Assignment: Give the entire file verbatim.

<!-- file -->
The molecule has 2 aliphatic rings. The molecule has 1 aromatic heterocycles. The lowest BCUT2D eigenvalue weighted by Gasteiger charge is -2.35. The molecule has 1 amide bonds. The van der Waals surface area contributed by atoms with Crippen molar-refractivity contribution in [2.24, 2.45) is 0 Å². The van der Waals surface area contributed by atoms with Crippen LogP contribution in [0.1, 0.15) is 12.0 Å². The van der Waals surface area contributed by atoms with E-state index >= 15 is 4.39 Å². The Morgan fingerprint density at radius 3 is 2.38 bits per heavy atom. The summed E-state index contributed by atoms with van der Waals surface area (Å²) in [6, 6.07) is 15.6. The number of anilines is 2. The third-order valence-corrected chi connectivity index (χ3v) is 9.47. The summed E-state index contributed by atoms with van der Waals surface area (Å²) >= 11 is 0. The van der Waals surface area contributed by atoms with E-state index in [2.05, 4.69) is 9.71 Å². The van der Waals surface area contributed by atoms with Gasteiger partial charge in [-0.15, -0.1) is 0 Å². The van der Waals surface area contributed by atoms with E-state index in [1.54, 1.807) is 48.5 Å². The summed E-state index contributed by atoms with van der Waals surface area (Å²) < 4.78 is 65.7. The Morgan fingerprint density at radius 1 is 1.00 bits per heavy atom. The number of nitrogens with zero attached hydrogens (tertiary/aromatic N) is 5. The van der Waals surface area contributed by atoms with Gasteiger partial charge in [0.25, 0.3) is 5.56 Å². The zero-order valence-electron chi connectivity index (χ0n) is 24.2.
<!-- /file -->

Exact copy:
The molecule has 2 aliphatic rings. The molecule has 1 aromatic heterocycles. The lowest BCUT2D eigenvalue weighted by Gasteiger charge is -2.35. The molecule has 1 amide bonds. The van der Waals surface area contributed by atoms with Crippen molar-refractivity contribution in [2.24, 2.45) is 0 Å². The van der Waals surface area contributed by atoms with Crippen LogP contribution in [0.1, 0.15) is 12.0 Å². The van der Waals surface area contributed by atoms with E-state index >= 15 is 4.39 Å². The Morgan fingerprint density at radius 3 is 2.38 bits per heavy atom. The summed E-state index contributed by atoms with van der Waals surface area (Å²) in [6, 6.07) is 15.6. The number of anilines is 2. The third-order valence-corrected chi connectivity index (χ3v) is 9.47. The summed E-state index contributed by atoms with van der Waals surface area (Å²) >= 11 is 0. The van der Waals surface area contributed by atoms with E-state index in [2.05, 4.69) is 9.71 Å². The van der Waals surface area contributed by atoms with Gasteiger partial charge in [-0.15, -0.1) is 0 Å². The van der Waals surface area contributed by atoms with E-state index in [1.54, 1.807) is 48.5 Å². The summed E-state index contributed by atoms with van der Waals surface area (Å²) < 4.78 is 65.7. The Morgan fingerprint density at radius 1 is 1.00 bits per heavy atom. The number of nitrogens with zero attached hydrogens (tertiary/aromatic N) is 5. The van der Waals surface area contributed by atoms with Gasteiger partial charge in [0.25, 0.3) is 5.56 Å². The zero-order valence-electron chi connectivity index (χ0n) is 24.2.